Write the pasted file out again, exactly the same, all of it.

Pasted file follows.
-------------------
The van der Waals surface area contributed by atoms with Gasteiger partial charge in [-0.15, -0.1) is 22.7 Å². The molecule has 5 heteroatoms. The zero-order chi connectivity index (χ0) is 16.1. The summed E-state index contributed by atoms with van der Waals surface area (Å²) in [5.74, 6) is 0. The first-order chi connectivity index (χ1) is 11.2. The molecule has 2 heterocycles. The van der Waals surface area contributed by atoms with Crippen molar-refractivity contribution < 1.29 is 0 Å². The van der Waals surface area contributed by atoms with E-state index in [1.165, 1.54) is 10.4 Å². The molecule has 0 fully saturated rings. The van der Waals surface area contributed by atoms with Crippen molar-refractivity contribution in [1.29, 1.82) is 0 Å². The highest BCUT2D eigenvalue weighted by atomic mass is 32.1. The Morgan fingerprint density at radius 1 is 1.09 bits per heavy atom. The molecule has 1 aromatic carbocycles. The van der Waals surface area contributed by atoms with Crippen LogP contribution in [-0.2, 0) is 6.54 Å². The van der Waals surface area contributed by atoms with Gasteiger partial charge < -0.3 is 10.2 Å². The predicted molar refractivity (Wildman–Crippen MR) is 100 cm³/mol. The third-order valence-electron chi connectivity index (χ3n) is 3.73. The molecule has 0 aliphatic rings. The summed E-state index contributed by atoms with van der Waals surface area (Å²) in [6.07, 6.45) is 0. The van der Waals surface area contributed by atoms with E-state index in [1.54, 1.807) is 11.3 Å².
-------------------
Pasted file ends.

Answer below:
The van der Waals surface area contributed by atoms with Gasteiger partial charge in [-0.15, -0.1) is 22.7 Å². The molecule has 5 heteroatoms. The zero-order chi connectivity index (χ0) is 16.1. The summed E-state index contributed by atoms with van der Waals surface area (Å²) in [5.74, 6) is 0. The first-order chi connectivity index (χ1) is 11.2. The molecule has 2 heterocycles. The van der Waals surface area contributed by atoms with Crippen molar-refractivity contribution < 1.29 is 0 Å². The van der Waals surface area contributed by atoms with E-state index in [1.165, 1.54) is 10.4 Å². The molecule has 0 fully saturated rings. The van der Waals surface area contributed by atoms with Crippen molar-refractivity contribution in [1.29, 1.82) is 0 Å². The highest BCUT2D eigenvalue weighted by atomic mass is 32.1. The Morgan fingerprint density at radius 1 is 1.09 bits per heavy atom. The molecule has 1 aromatic carbocycles. The van der Waals surface area contributed by atoms with Crippen LogP contribution in [-0.2, 0) is 6.54 Å². The van der Waals surface area contributed by atoms with Gasteiger partial charge < -0.3 is 10.2 Å². The predicted molar refractivity (Wildman–Crippen MR) is 100 cm³/mol. The third-order valence-electron chi connectivity index (χ3n) is 3.73. The molecule has 0 aliphatic rings. The summed E-state index contributed by atoms with van der Waals surface area (Å²) in [6.07, 6.45) is 0. The van der Waals surface area contributed by atoms with E-state index in [1.54, 1.807) is 11.3 Å².